HEGLIG OIL FIELD, Sudan, March 28 Fighting
involving South Sudanese forces near Sudan's Heglig oilfield has
not affected the field's 60,000 barrels per day output, its
Chinese-led operator said on Wednesday.
Clashes broke out on Monday in several areas along the
border between Sudan and South Sudan, which became independent
in July last year, with each side blaming the other.
Sudan said on Tuesday it had expelled southern army units
from the area around the Heglig field, which is on the Sudan
side of the border and is one of the largest oil fields
remaining in the country.
"The output is unchanged.....at 60,000 barrels a day,"
Abdallah Suleiman, Vice President of Greater Nile Petroleum
Operating Co. (GNPOC), told reporters during a visit organised
by the government to the Heglig field.
"The production facilities were not affected by the events.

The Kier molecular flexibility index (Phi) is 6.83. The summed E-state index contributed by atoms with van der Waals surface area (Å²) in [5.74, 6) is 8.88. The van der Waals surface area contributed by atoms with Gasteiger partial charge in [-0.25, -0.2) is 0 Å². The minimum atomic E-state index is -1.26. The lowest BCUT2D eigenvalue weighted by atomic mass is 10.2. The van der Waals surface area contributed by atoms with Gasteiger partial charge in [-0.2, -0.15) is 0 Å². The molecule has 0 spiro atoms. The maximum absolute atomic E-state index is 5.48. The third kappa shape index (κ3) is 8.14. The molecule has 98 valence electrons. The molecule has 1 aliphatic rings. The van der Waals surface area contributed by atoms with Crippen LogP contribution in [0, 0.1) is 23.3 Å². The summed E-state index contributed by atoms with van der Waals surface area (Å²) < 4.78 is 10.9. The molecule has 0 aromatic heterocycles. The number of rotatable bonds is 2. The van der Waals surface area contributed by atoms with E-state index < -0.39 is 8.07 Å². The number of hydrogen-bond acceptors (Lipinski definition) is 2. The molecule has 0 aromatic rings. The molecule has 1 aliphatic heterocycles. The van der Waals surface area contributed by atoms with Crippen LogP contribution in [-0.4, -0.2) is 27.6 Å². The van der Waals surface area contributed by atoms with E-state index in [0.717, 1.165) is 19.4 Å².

It's normal business," he said, standing near worker housing
facilities that were destroyed by the fighting.
The consortium, owned by Chinese, Malaysian, Indian and
Sudanese companies, would go ahead with plans to increase output
to 70,000 bpd, he said.
"We will reach this in two months," Suleiman said.
The Heglig field is key to the Sudanese economy because it
contributes almost half of the country's output of 115,000 bpd.
Sudan lost three quarters of its output when South Sudan
became independent in July last year. Both countries are locked
in a row over how much the landlocked new nation should pay to
export its crude through the north.
Suleiman also said an export pipeline from South Sudan
crossing the border was not damaged during the latest fighting.
South Sudan said Sudan launched airstrikes on major
oilfields in its Unity state on Tuesday and GNPOC, which also
has facilities there, confirmed they had been hit.
Sudan denied launching air strikes but said its ground
forces had attacked southern artillery positions which had fired
at the disputed Heglig area.
In January, South Sudan shut down its entire output of
350,000 bpd to stop Khartoum taking some oil for what it calls
unpaid transit fees.
(Reporting by Ulf Laessing; Editing by Anthony Barker)